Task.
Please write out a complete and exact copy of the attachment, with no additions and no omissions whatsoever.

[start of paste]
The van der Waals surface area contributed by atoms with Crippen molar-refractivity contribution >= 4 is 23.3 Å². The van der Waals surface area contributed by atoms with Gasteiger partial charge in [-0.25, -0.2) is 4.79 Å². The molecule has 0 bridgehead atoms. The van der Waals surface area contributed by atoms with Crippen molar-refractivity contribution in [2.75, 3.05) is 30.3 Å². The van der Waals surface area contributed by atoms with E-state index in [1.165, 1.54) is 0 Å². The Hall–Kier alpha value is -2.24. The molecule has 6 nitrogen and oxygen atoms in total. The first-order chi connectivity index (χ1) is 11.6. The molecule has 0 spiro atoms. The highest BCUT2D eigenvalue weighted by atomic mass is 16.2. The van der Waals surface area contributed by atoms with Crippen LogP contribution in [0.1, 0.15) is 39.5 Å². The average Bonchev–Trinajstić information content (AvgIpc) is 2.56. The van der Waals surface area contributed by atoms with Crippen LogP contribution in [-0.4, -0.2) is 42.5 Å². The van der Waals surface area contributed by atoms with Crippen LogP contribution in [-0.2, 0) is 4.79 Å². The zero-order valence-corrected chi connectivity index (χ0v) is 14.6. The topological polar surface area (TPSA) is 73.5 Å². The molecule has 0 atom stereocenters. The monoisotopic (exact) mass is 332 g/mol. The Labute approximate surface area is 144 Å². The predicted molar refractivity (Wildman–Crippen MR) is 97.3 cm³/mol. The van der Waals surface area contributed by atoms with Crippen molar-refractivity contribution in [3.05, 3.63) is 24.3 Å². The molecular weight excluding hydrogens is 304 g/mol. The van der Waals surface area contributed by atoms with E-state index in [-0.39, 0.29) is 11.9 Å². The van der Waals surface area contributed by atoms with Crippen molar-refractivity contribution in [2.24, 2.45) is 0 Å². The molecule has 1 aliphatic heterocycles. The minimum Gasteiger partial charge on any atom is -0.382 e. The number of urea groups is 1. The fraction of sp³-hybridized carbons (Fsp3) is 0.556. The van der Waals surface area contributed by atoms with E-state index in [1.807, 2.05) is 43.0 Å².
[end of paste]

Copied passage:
The van der Waals surface area contributed by atoms with Crippen molar-refractivity contribution >= 4 is 23.3 Å². The van der Waals surface area contributed by atoms with Gasteiger partial charge in [-0.25, -0.2) is 4.79 Å². The molecule has 0 bridgehead atoms. The van der Waals surface area contributed by atoms with Crippen molar-refractivity contribution in [2.75, 3.05) is 30.3 Å². The van der Waals surface area contributed by atoms with E-state index in [1.165, 1.54) is 0 Å². The Hall–Kier alpha value is -2.24. The molecule has 6 nitrogen and oxygen atoms in total. The first-order chi connectivity index (χ1) is 11.6. The molecule has 0 spiro atoms. The highest BCUT2D eigenvalue weighted by atomic mass is 16.2. The van der Waals surface area contributed by atoms with Crippen LogP contribution in [0.1, 0.15) is 39.5 Å². The average Bonchev–Trinajstić information content (AvgIpc) is 2.56. The van der Waals surface area contributed by atoms with Crippen LogP contribution in [-0.4, -0.2) is 42.5 Å². The van der Waals surface area contributed by atoms with Crippen LogP contribution in [-0.2, 0) is 4.79 Å². The zero-order valence-corrected chi connectivity index (χ0v) is 14.6. The topological polar surface area (TPSA) is 73.5 Å². The molecule has 0 atom stereocenters. The monoisotopic (exact) mass is 332 g/mol. The Labute approximate surface area is 144 Å². The predicted molar refractivity (Wildman–Crippen MR) is 97.3 cm³/mol. The van der Waals surface area contributed by atoms with Crippen molar-refractivity contribution in [3.05, 3.63) is 24.3 Å². The molecular weight excluding hydrogens is 304 g/mol. The van der Waals surface area contributed by atoms with E-state index in [-0.39, 0.29) is 11.9 Å². The van der Waals surface area contributed by atoms with Crippen molar-refractivity contribution in [2.24, 2.45) is 0 Å². The molecule has 1 aliphatic heterocycles. The minimum Gasteiger partial charge on any atom is -0.382 e. The number of urea groups is 1. The fraction of sp³-hybridized carbons (Fsp3) is 0.556. The van der Waals surface area contributed by atoms with E-state index in [1.807, 2.05) is 43.0 Å².